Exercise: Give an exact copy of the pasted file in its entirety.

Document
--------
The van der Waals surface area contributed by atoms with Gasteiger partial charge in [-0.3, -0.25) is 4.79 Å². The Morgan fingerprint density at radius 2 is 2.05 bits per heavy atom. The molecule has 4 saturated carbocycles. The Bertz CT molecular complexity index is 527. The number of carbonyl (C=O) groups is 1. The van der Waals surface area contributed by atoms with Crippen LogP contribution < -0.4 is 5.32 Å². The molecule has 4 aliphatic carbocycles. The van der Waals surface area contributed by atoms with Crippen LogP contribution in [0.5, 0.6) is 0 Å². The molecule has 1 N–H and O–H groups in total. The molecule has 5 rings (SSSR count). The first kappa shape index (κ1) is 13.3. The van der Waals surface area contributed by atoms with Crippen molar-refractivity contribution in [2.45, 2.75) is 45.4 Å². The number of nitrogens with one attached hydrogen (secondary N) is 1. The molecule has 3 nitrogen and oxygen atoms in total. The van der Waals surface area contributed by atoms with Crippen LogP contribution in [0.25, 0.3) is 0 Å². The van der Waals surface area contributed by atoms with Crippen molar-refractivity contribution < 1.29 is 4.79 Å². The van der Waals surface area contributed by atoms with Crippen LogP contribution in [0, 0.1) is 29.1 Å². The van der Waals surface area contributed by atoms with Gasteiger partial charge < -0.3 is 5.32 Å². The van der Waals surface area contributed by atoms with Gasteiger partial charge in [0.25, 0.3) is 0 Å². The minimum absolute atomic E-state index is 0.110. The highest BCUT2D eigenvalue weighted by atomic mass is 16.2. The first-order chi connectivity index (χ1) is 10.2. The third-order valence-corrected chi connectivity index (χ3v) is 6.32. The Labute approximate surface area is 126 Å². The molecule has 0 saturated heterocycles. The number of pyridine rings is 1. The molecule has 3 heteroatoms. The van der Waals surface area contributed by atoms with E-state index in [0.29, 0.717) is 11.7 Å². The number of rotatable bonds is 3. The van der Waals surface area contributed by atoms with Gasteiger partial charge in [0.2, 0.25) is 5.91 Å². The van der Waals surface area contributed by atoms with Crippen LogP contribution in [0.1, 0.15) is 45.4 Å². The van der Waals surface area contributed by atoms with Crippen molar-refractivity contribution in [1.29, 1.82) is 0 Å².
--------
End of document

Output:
The van der Waals surface area contributed by atoms with Gasteiger partial charge in [-0.3, -0.25) is 4.79 Å². The Morgan fingerprint density at radius 2 is 2.05 bits per heavy atom. The molecule has 4 saturated carbocycles. The Bertz CT molecular complexity index is 527. The number of carbonyl (C=O) groups is 1. The van der Waals surface area contributed by atoms with Crippen LogP contribution < -0.4 is 5.32 Å². The molecule has 4 aliphatic carbocycles. The van der Waals surface area contributed by atoms with Crippen LogP contribution in [0.5, 0.6) is 0 Å². The molecule has 1 N–H and O–H groups in total. The molecule has 5 rings (SSSR count). The first kappa shape index (κ1) is 13.3. The van der Waals surface area contributed by atoms with Crippen molar-refractivity contribution in [2.45, 2.75) is 45.4 Å². The number of nitrogens with one attached hydrogen (secondary N) is 1. The molecule has 3 nitrogen and oxygen atoms in total. The van der Waals surface area contributed by atoms with Crippen LogP contribution in [0.25, 0.3) is 0 Å². The van der Waals surface area contributed by atoms with Crippen molar-refractivity contribution < 1.29 is 4.79 Å². The van der Waals surface area contributed by atoms with Crippen LogP contribution in [0, 0.1) is 29.1 Å². The van der Waals surface area contributed by atoms with Gasteiger partial charge < -0.3 is 5.32 Å². The van der Waals surface area contributed by atoms with Gasteiger partial charge in [0.25, 0.3) is 0 Å². The minimum absolute atomic E-state index is 0.110. The highest BCUT2D eigenvalue weighted by atomic mass is 16.2. The first-order chi connectivity index (χ1) is 10.2. The third-order valence-corrected chi connectivity index (χ3v) is 6.32. The Labute approximate surface area is 126 Å². The molecule has 0 saturated heterocycles. The number of pyridine rings is 1. The molecule has 3 heteroatoms. The van der Waals surface area contributed by atoms with E-state index in [0.29, 0.717) is 11.7 Å². The number of rotatable bonds is 3. The van der Waals surface area contributed by atoms with Gasteiger partial charge in [0.2, 0.25) is 5.91 Å². The van der Waals surface area contributed by atoms with Crippen LogP contribution in [0.1, 0.15) is 45.4 Å². The van der Waals surface area contributed by atoms with Crippen molar-refractivity contribution in [1.29, 1.82) is 0 Å².